He races between the twin stalagmites and feels shock waves ripple through him as he regains his proper size, attributing this to some water which dripped from the rock ceiling, and figures that some special chemical must have played a part in his survival. Ray returns to the group and mentions the tunnel, but Jean is aware of no tunnel when they both explored the caves on a previous occasion. Ray points to the opening and tells Jean that he enlarged the opening, but realizes that Jean is liable to ask him how he was able to scale the smooth rock walls... (Hey, well, at least he didn't have to worry about a secret identity yet, and he did tell Jean the truth!)

He lifts Jean to the opening as a hand stretches to lift her to safety, unconcerned how her fiancee was able to dig the tunnel if everyone is saved. Ray's anxious to test his reducing lens and his hypothesis about the chemically-treated water. But at the lab, another object meets an explosive end, as the water is of no consequence whatsoever. Ray speaks into his tape recorder and comes to the realization that some force in his own body enables him to control his size-changes, and further experiments will enable him to tackle this problem. Since he is now able to turn into a human atom, who knows what strange adventures, if not tales may happen to him next?

Yessir, Garder Fox, Gil Kane, Murphy Anderson, and Julie Schwartz gave us another Silver Age star with scientist Ray Palmer, the Atom! I love the dramatic transformation as illustrated by Gil and Murphy. Gil Kane is renowned for truly dramatic action shots, while Murphy Anderson embellishes them with dynamic delineation.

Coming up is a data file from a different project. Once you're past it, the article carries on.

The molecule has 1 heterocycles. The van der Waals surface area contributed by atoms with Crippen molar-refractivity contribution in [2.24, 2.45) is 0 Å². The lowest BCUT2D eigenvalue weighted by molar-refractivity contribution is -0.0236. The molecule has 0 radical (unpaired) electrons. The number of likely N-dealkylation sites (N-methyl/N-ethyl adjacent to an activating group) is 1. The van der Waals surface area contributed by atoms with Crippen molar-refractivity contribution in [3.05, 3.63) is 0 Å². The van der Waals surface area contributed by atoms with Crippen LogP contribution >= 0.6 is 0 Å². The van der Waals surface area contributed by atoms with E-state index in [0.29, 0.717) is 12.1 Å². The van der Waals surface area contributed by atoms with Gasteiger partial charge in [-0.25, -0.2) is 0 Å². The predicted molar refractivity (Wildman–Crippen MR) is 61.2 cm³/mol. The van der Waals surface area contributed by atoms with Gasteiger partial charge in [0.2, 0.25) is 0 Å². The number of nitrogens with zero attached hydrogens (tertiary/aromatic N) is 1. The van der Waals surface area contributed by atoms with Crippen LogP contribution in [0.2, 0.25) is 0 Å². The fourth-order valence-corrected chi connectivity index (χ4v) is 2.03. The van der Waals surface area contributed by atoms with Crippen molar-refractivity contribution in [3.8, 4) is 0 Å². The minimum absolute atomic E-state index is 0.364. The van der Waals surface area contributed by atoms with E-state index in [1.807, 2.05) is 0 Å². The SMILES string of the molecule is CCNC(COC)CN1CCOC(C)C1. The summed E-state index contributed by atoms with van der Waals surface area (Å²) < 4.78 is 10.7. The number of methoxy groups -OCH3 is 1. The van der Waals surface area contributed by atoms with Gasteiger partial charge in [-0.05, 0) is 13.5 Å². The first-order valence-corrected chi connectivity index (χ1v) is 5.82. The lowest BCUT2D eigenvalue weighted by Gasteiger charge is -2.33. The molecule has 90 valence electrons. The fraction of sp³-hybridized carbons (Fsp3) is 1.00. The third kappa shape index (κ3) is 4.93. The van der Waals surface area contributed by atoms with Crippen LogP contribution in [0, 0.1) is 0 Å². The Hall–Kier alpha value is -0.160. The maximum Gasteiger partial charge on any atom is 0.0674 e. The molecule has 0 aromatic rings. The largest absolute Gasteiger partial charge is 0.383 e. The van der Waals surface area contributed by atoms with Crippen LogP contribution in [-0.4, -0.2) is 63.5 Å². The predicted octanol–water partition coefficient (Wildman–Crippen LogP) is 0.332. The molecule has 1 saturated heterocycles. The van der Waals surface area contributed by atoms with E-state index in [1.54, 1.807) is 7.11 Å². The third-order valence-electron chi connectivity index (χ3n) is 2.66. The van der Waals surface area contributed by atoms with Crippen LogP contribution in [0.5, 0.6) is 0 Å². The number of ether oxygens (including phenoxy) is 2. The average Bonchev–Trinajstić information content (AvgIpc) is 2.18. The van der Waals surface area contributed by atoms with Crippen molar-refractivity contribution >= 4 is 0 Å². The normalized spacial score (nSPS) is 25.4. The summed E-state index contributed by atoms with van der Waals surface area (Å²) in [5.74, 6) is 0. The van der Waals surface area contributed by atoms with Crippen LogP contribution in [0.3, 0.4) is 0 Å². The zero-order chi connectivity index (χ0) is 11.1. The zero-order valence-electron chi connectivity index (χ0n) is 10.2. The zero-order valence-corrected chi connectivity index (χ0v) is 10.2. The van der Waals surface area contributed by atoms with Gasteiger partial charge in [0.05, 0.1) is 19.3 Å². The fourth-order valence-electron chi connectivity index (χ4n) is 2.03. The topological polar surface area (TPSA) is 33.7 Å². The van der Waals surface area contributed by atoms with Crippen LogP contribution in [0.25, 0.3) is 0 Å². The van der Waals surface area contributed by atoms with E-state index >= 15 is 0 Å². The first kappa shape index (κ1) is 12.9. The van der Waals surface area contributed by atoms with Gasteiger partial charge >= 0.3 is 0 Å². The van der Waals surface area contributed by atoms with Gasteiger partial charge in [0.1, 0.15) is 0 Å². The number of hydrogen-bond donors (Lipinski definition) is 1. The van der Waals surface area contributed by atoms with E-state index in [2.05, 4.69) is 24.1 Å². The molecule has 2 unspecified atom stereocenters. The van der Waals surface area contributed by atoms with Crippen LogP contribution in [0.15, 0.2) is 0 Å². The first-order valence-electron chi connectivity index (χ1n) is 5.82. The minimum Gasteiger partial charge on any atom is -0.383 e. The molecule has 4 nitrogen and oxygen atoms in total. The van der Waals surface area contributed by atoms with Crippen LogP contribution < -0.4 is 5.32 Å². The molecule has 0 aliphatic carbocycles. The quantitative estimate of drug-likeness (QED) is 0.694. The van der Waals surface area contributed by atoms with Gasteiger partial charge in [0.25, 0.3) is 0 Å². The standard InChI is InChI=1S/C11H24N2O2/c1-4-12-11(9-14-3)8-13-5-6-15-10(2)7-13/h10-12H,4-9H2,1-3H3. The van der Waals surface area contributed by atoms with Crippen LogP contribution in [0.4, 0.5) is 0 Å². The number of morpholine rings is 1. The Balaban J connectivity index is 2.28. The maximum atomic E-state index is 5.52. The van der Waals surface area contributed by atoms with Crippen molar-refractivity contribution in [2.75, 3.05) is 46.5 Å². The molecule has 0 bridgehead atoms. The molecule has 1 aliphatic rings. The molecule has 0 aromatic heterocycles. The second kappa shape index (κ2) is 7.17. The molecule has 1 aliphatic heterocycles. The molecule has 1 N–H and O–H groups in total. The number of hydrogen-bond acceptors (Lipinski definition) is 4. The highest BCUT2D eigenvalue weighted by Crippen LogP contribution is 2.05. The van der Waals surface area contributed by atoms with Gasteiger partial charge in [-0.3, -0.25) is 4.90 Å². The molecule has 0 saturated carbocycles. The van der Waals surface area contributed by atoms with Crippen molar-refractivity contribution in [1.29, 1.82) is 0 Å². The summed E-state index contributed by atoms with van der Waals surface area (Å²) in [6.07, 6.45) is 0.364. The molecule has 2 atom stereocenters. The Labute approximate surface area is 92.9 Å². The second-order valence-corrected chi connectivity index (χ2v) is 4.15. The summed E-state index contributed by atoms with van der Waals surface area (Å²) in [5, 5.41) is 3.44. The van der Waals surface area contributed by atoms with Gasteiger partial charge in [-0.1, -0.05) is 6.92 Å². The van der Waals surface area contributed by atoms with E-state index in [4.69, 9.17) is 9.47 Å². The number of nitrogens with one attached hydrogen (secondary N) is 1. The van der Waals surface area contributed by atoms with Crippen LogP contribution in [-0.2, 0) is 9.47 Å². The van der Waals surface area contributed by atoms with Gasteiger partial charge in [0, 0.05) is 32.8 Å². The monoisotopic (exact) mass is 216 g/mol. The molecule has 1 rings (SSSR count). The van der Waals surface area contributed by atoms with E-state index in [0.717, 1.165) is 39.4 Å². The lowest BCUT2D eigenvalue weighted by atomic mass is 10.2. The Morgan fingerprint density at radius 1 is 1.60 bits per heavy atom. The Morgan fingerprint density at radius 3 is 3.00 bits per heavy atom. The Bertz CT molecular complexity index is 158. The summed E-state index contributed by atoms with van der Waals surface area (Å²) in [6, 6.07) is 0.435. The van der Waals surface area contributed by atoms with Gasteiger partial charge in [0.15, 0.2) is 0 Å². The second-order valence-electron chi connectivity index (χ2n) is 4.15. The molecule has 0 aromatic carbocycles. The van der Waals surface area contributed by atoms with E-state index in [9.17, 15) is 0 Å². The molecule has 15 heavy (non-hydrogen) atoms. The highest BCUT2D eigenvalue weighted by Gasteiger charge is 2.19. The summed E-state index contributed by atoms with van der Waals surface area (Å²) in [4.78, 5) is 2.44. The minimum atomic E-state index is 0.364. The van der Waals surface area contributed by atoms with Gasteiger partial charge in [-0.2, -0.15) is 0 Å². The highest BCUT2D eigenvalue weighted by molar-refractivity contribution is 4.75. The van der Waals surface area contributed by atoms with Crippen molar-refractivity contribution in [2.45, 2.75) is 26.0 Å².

The splash page illustration of Ray Palmer surrounded by the now-familiar atomic symbol - as the horizon is lit, neither by the moon, the sun, nor the stars in the sky, but micro-worlds -- is incredible.

I like the fact that Ray isn't successful at first with his experiments, but they prove to come in handy for when Jean and the nature club need his aid. Reed Richards he isn't, but he's a scientist, first with an inquiring mind.

It was nice being acquainted with Jean Loring, a person with a profession, who wants to establish her career before she settles down. No jealousy, no pettiness between the two, and it makes me wish that this Silver Age couple wouldn't experience the breakup they'd have in the early 1980s. Oh, well... there's always Hypertime!

What I enjoy about the Schwartz-edited stories is how we learn a bit about science and not feel like it's being injected just to gloss over the lack of action. I got an impression that the character of Ray enjoys science and geology, and sincerely wishes to impart this information with other inquiring minds.

It was symbolic of Ray to use the diamond ring as an escape device and the way that we know he's a hero is because he didn't place the diamond ring under those rays for profit. Of course, it would have exploded...

Steve Chung
"Birth of the Review!"